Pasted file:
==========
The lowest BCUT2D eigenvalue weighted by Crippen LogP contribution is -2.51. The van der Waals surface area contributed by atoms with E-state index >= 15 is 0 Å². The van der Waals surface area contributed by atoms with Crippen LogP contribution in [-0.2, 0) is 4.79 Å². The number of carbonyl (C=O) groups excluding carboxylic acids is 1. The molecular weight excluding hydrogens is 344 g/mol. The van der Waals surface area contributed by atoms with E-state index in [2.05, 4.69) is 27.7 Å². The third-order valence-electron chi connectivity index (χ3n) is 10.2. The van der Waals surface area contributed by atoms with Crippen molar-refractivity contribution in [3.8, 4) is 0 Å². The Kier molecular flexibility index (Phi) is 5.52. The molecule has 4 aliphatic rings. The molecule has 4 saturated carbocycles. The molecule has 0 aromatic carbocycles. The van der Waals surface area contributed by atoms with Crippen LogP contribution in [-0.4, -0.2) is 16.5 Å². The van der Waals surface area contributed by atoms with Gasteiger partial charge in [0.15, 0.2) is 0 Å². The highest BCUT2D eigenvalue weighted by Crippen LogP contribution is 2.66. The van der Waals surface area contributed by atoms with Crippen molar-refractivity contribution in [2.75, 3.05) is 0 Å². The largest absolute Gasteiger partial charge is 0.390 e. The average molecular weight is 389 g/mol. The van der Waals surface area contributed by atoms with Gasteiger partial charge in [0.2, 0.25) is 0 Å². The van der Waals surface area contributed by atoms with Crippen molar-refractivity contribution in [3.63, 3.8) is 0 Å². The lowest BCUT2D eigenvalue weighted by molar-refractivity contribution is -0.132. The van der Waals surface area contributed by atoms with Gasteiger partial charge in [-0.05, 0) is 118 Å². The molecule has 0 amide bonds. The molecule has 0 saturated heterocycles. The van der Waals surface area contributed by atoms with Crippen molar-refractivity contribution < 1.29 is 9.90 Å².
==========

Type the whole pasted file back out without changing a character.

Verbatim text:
The lowest BCUT2D eigenvalue weighted by Crippen LogP contribution is -2.51. The van der Waals surface area contributed by atoms with E-state index >= 15 is 0 Å². The van der Waals surface area contributed by atoms with Crippen LogP contribution in [-0.2, 0) is 4.79 Å². The number of carbonyl (C=O) groups excluding carboxylic acids is 1. The molecular weight excluding hydrogens is 344 g/mol. The van der Waals surface area contributed by atoms with E-state index in [2.05, 4.69) is 27.7 Å². The third-order valence-electron chi connectivity index (χ3n) is 10.2. The van der Waals surface area contributed by atoms with Crippen molar-refractivity contribution in [3.8, 4) is 0 Å². The Kier molecular flexibility index (Phi) is 5.52. The molecule has 4 aliphatic rings. The molecule has 4 saturated carbocycles. The molecule has 0 aromatic carbocycles. The van der Waals surface area contributed by atoms with Crippen LogP contribution in [-0.4, -0.2) is 16.5 Å². The van der Waals surface area contributed by atoms with Gasteiger partial charge in [0.15, 0.2) is 0 Å². The highest BCUT2D eigenvalue weighted by Crippen LogP contribution is 2.66. The van der Waals surface area contributed by atoms with Crippen molar-refractivity contribution in [2.75, 3.05) is 0 Å². The largest absolute Gasteiger partial charge is 0.390 e. The average molecular weight is 389 g/mol. The van der Waals surface area contributed by atoms with Gasteiger partial charge in [0.2, 0.25) is 0 Å². The van der Waals surface area contributed by atoms with Crippen molar-refractivity contribution in [3.63, 3.8) is 0 Å². The lowest BCUT2D eigenvalue weighted by molar-refractivity contribution is -0.132. The van der Waals surface area contributed by atoms with Gasteiger partial charge in [-0.05, 0) is 118 Å². The molecule has 0 amide bonds. The molecule has 0 saturated heterocycles. The van der Waals surface area contributed by atoms with Crippen molar-refractivity contribution < 1.29 is 9.90 Å².